While coming tantalizingly close, no US Court has ever decided the definition of “natural born citizen.” The term was not explained in the debates of the Constitutional Convention, nor the state legislatures when it was ratified, nor by individual framers in their speeches, letters or papers. Where do we go for a definition–to an 18th century Swiss philosopher–to an appeal to our shared prejudices?
The US Constitution is replete with terms that it doesn’t define: citizen, impeachment, felonies, treason, bribery, bankruptcy, warrants, grand jury and attainder. These are, however, familiar terms in the common law. The Supreme Court wrote in the case of Smith v. Alabama (1888) 124 U.S. 465:
There is no common law of the United States, in the sense of a national customary law, distinct from the common law of England as adopted by the several States each for itself, applied as its local law, and subject to such alteration as may be provided by its own statutes. . . . There is, however, one clear exception to the statement that there is no national common law. The interpretation of the Constitution of the United States is necessarily influenced by the fact that its provisions are framed in the language of the English common law, and are to be read in the light of its history.
It is clear from the language of colonial laws, from inheritance law in South Carolina in 1711 and the Georgia Charter of 1732 to the naturalization acts of New York and Massachusetts in 1770-1776, that the colonial legislatures followed the principle of English common law, that all persons born in the colony were natural born subjects.
The state of English common law may be succinctly summed up by this comment from Lord Chief Justice Cockburn, as cited by the United States Supreme Court in United States v. Wong Kim Ark:
By the common law of England, every person born within the dominions of the Crown, no matter whether of English or of foreign parents, and, in the latter case, whether the parents were settled or merely temporarily sojourning, in the country, was an English subject, save only the children of foreign ambassadors (who were excepted because their fathers carried their own nationality with them), or a child born to a foreigner during the hostile occupation of any part of the territories of England. No effect appears to have been given to descent as a source of nationality.
When looking at some comments in the legislative debates over citizenship, we see words like “allegiance” and “sovereignty.” What must be understood is that a nation exercises absolute sovereignty within its borders. Chief Justice Marshall in the case of The Exchange (1812) said:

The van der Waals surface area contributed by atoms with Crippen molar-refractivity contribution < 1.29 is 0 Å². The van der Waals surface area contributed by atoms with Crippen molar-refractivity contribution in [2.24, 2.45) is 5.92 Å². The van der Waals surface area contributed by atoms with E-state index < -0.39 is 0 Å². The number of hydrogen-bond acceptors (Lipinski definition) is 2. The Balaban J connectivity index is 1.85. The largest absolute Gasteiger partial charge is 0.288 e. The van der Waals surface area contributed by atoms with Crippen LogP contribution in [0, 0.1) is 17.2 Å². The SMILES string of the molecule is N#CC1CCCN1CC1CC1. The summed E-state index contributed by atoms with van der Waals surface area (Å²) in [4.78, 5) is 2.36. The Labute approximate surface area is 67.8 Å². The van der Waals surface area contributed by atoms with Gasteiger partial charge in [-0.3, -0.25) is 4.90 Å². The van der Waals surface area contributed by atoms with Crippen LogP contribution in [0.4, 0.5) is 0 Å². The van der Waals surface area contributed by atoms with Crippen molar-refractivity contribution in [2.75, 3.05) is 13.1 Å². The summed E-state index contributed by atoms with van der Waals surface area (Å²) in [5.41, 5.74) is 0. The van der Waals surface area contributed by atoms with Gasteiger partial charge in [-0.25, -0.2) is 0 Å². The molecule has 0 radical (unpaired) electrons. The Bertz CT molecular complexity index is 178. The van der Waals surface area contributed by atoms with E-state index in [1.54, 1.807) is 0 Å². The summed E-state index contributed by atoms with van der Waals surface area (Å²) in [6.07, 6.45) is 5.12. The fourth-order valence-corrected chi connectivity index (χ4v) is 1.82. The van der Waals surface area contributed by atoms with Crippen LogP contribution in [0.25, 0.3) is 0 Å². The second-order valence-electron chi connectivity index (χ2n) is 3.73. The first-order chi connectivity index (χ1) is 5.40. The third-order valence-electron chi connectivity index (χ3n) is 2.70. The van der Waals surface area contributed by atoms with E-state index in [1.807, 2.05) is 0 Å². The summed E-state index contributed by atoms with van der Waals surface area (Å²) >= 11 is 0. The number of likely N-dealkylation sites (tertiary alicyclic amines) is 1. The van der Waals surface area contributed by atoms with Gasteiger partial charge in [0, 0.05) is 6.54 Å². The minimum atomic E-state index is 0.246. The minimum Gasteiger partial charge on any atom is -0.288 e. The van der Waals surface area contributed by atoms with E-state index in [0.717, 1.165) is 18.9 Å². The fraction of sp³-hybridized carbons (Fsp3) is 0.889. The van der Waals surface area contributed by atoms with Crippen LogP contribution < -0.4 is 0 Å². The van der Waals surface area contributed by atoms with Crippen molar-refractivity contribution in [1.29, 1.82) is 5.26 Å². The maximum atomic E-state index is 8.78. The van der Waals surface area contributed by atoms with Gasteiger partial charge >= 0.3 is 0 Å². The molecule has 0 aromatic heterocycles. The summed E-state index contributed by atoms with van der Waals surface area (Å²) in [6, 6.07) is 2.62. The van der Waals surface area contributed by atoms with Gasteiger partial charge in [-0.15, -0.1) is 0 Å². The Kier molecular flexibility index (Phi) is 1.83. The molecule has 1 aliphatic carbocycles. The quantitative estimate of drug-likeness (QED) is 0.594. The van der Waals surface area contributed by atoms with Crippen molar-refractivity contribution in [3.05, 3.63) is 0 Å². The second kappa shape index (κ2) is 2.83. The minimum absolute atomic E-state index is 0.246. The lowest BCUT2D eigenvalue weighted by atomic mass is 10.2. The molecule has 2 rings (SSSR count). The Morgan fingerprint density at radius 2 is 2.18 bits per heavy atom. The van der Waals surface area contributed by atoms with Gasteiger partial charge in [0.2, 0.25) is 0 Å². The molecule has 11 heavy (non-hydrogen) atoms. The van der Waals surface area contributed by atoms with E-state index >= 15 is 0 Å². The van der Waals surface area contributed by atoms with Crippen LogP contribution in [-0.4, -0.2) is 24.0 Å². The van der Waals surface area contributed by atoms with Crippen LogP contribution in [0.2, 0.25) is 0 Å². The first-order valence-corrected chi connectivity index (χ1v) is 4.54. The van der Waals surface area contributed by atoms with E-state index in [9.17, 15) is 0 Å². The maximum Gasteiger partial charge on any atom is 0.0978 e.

The jurisdiction of the nation within its own territory is necessarily exclusive and absolute. It is susceptible of no limitation not imposed by itself. Any restriction upon it, deriving validity from an external source, would imply a diminution of its sovereignty to the extent of the restriction, and an investment of that sovereignty to the same extent in that power which could impose such restriction. All exceptions, therefore, to the full and complete power of a nation within its own territories must be traced up to the consent of the nation itself. They can flow from no other legitimate source. This consent may be either express or implied. In the latter case, it is less determinate, exposed more to the uncertainties of construction; but, if understood, not less obligatory.
(This principle is not honored by anyone who says that the British Nationality Act of 1948 controls who may and who may not be president of the United States.)
Because the internal sovereignty of the United States is absolute, those aliens visiting here are also absolutely under the sovereignty of the United States. This and many other similar principles, dicta and precedent lead Chief Justice Gray, in Wong, to conclude:
Every citizen or subject of another country, while domiciled here, is within the allegiance and the protection, and consequently subject to the jurisdiction, of the United States. His allegiance to the United States is direct and immediate, and, although but local and temporary, continuing only so long as he remains within our territory, is yet, in the words of Lord Coke in Calvin’s Case, 7 Rep. 6a, “strong enough to make a natural subject, for if he hath issue here, that issue is a natural-born subject;” [emphasis added]
And there, in most abbreviated form, is the argument that leads inevitably to the conclusion that all those born within one of the United States of America except those whom our country grants exemption from our jurisdiction (such as foreign ambassadors), are natural born citizens of the United States.
For a more lengthy set of citations, see The Great Mother of All Natural Born Citizen Quotation Pages and Natural Born Citizen: Defined!